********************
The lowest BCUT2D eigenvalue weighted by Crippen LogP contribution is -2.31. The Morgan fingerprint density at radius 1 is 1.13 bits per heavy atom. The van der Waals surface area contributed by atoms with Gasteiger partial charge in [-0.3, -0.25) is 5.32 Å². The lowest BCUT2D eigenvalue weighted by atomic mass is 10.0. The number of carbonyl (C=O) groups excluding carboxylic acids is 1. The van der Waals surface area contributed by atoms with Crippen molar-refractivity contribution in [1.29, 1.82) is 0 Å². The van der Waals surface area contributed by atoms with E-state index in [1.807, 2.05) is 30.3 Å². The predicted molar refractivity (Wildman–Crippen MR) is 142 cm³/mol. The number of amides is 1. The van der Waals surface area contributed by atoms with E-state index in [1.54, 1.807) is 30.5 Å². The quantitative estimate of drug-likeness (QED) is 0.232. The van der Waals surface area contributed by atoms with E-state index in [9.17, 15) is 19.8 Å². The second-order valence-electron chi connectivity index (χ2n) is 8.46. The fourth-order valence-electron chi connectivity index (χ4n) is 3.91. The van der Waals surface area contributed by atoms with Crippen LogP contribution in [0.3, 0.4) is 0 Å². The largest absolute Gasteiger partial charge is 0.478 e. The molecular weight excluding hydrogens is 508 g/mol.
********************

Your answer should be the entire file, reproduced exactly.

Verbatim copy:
The lowest BCUT2D eigenvalue weighted by Crippen LogP contribution is -2.31. The Morgan fingerprint density at radius 1 is 1.13 bits per heavy atom. The van der Waals surface area contributed by atoms with Gasteiger partial charge in [-0.3, -0.25) is 5.32 Å². The lowest BCUT2D eigenvalue weighted by atomic mass is 10.0. The number of carbonyl (C=O) groups excluding carboxylic acids is 1. The van der Waals surface area contributed by atoms with Crippen molar-refractivity contribution in [1.29, 1.82) is 0 Å². The van der Waals surface area contributed by atoms with E-state index in [1.807, 2.05) is 30.3 Å². The predicted molar refractivity (Wildman–Crippen MR) is 142 cm³/mol. The number of amides is 1. The van der Waals surface area contributed by atoms with E-state index in [1.54, 1.807) is 30.5 Å². The quantitative estimate of drug-likeness (QED) is 0.232. The van der Waals surface area contributed by atoms with E-state index in [9.17, 15) is 19.8 Å². The second-order valence-electron chi connectivity index (χ2n) is 8.46. The fourth-order valence-electron chi connectivity index (χ4n) is 3.91. The van der Waals surface area contributed by atoms with Crippen LogP contribution in [0.3, 0.4) is 0 Å². The largest absolute Gasteiger partial charge is 0.478 e. The molecular weight excluding hydrogens is 508 g/mol.